PSNC 2019: 403(b) Plan Remedial Amendment Period

The last day of the remedial amendment period for 403(b) plans is March 31, 2020. What does the remedial amendment period offer 403(b) plan sponsors?

From left to right: Kevin Kidwell of OneAmerica, Kimberly Boberg of Groom Law Group, and Michelle Zevola of Lockton Retirement Services. Photograph by Matt Kalinowski

The final day of the 2019 PLANSPONSOR National Conference in Washington, D.C., included an in-depth panel discussion of the Internal Revenue Service’s ongoing 403(b) plan remedial amendment period, featuring Michelle Zevola, client advocate and vice president at Lockton Retirement Servcies; Kevin Kidwell, vice president, national tax exempt sales for OneAmerica; and Kimberly Boberg, of counsel, Groom Law Group.

Right from the start of the session, the panelists emphasized that the last day of the 403(b) plan remedial amendment period may seem far off—at the end of March 2020—but in reality this date will approach very quickly from the perspective of managing and amending retirement plans. It always takes more time than expected to make changes to plan documents and designs, the panel noted, and for this reason, both Employee Retirement Income Security Act (ERISA)-governed and non-ERISA 403(b) plan sponsors should start working on any plan restatements now.

Kidwell noted that the roots of the remedial amendment period go back to IRS regulations that were put into place in 2007, which stated that all 403(b) plan sponsors (other than certain church plan sponsors) had to adopt a written plan document no later than December 31, 2009—a new requirement for non-ERISA plans.

At that time, Kidwell said, the IRS did not offer a lot more guidance about what the document needed to say or include. In fact, the IRS indicated that the plan document requirement could potentially be satisfied with a collection of documents, sometimes referred to as the “paper-clip” approach, with one centralized document and additional provisions found in a variety of documents, including underlying investment product contracts, administrative and service agreements, procedures, and if applicable, state statutes and regulations.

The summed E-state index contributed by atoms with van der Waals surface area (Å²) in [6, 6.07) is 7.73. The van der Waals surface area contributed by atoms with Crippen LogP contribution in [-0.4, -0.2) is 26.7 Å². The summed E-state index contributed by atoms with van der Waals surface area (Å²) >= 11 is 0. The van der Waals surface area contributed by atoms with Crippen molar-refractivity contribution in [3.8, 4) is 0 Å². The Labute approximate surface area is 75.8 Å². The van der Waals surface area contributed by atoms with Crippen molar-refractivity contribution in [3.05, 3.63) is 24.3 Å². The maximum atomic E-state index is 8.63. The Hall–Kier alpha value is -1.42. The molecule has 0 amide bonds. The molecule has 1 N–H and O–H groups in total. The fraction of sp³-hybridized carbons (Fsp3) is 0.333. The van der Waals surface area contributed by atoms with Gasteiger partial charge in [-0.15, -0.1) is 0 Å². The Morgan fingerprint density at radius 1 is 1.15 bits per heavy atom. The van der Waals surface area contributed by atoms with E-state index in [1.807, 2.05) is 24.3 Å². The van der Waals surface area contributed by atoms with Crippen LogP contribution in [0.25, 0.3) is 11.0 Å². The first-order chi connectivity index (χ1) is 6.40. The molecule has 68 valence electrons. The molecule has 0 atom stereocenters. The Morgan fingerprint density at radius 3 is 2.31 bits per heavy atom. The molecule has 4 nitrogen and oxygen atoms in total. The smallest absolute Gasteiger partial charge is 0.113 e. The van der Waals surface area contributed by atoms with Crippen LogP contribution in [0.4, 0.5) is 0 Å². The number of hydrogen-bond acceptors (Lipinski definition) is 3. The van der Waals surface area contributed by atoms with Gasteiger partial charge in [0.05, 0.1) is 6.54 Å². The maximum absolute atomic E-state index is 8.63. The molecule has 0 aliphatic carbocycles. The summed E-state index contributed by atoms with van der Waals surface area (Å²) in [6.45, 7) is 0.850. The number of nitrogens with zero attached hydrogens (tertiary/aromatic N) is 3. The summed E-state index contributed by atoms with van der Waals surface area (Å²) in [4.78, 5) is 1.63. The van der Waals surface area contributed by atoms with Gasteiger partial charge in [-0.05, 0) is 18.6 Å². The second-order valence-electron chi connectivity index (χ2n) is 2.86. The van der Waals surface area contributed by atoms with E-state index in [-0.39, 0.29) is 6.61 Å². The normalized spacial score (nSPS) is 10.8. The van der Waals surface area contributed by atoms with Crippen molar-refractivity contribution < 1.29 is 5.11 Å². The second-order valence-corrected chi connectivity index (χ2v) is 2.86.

Fast-forwarding to April 2013, the IRS issued Revenue Procedure 2013-22, establishing a pre-approved plan program for 403(b)s and offering a “remedial amendment period for 403(b) plan documents.” Again, the last day of the remedial amendment period for 403(b) plans is March 31, 2020.

As Boberg laid out, the remedial amendment period allows 403(b) plan sponsors to restate their plans to adopt one of the prototype or volume submitter plan documents pre-approved by the IRS, retroactively effective January 1, 2010. Another practical upshot for plan sponsors is that the remedial amendment cycle offers a period of time in which plan sponsors can go back and fix their plan document so it reflects how the plan has been operating.

The panel shared some theoretical examples of how a plan could take advantage of this amendment program. Consider a nonprofit that adopted a 403(b) document effective January 1, 2009, and the document said the plan only accepts employee deferral contributions, but around 2015 the plan sponsor decided it would match employee deferrals and never amended its plan to reflect that. In this case, the IRS says if the plan sponsor had a good document in place at the end of 2009 and adopts a prototype as of March 31, 2020, it can add an amendment reflecting the effective date of the match with no penalty for not operating in technical accordance with the plan.

According to Kidwell and Boberg, one of the most common problem areas that plan sponsors should review is the definition of compensation. Both also agreed that, if a 403(b) plan sponsor thinks they have no issues whatsoever, they probably haven’t looked closely enough.

“The application of universal availability rules is another big area where there are common mistakes,” Kidwell said. “You can’t just make people eligible. You actually need to let people know at least annually that they are eligible. Often this second part is missed, and there is no regular eligibility notice going out.”